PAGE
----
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How to ace a remote interview
This roundup of remote interview advice will sharpen your interviewing game for your next big opportunity:
1) Your remote interview setup
Now that you have tested the technologies being used and made yourself familiar with how everything works, you need to start considering your setup, i.e. what the interviewer will see when they video call you.
The most obvious thing to do is to remove anything that will be a distraction or create noise. This could mean closing windows, putting your four-legged family friend into another room, taking down some artwork behind you or rearranging plants.
But there are other distractions that you could create yourself. For example, nervous people tend to swivel more on an office chair. If this is you, swap your chair for a normal table chair instead. With some video conferencing software, you can even create your own neutral background to save time.
Consider the light
The place that you choose to do the interview will probably be decided by where your desk is and your household. But try to consider that light is essential to a good video call. Natural light is best, and it should come from directly in front of you when sitting in front of the screen, or from a 45-degree angle.
If you have natural light coming in from behind, it can create shadows and make it difficult to see your face clearly.
Don’t use your smartphone
Lastly, don’t use your smartphone unless you have no other alternative. A smartphone usually means you have to hold it and gives a less professional feel. Additionally, it prevents you from using your hands and incorporating some body language into your video call.
If you absolutely have to use your smartphone, find a way to keep it at an appropriate height and lean it against something so that you can sit, review notes, and look more natural. A stack of books is often a good solution.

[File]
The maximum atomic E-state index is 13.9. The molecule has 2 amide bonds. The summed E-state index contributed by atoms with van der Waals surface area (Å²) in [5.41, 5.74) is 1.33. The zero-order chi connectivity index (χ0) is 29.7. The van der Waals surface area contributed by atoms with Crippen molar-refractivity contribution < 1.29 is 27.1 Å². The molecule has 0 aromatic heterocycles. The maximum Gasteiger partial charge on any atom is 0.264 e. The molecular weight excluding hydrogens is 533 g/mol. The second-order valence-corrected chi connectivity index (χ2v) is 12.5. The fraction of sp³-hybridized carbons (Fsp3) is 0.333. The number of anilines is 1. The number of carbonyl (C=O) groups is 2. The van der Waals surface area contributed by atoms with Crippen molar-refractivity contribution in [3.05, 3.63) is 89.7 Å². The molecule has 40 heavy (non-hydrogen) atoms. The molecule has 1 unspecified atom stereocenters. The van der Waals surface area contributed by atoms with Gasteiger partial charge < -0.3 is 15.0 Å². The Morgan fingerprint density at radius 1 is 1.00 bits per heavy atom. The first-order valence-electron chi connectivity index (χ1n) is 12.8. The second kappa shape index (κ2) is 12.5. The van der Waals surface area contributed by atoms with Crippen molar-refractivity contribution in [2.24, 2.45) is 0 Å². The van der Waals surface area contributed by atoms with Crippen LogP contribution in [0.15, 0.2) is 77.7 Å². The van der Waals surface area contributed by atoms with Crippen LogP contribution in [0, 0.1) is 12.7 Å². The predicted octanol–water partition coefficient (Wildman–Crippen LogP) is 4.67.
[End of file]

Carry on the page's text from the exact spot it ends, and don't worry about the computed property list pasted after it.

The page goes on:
2) Pleasantries and opening conversation
The opening part of the interview will be when you are most nervous as you probably don’t know who you will be talking to, how many interviewers there will be, and most importantly, if they will be friendly.
The good news is that it is the interviewer’s job to lead the conversation. However, the early moments are often used as a way to get to know you without diving into the heavy questions. This will require you to communicate well, despite those nerves, and show your interpersonal skills to handle small talk.
These skills are becoming even more important as remote working and remote meetings increase!
Some people are born with excellent communication and interpersonal skills that bode them well in these unfamiliar moments. Others struggle – but they can improve by:
- Attending communication workshops
- Enrolling onto communication courses
- Reflecting on everyday interactions with strangers
- Being more outgoing
Remember to stay positive and light in your small talk. You can remark on quite general things, or use it to talk about some news you heard/read about the company or some industry news that you recently read. This can be a good and natural way to move onto more standard interview discussions.
3) Have interview aids to hand
When the interviewer asks you questions, they are likely to be browsing your CV. You should also keep your CV next to your laptop so you can easily refer to what they are looking at. You could place notes and pre-prepared answers nearby so you can easily remember what you wanted to say. However,
- Don’t do this too much as it can come across robotic and unnatural
- Don’t do this too much because it may become obvious that you keep reading from pre-prepared notes
You may want to keep a notepad to hand as well, which will come in useful when you ask your own questions at the very end of the interview. It’s best to have a series of questions written down, just in case your mind goes blank or you forget something important. Asking about the company culture, what success looks like, and the main challenges of the role are good questions that show that you’re engaging with more than just the job description and salary.
4) Ensure eye contact
Most of us work from a laptop instead of a desktop today, which means the camera on our laptop is lower than our face, making it difficult to keep eye contact with the people we are video calling. Instead, it can look as though we are looking down at them.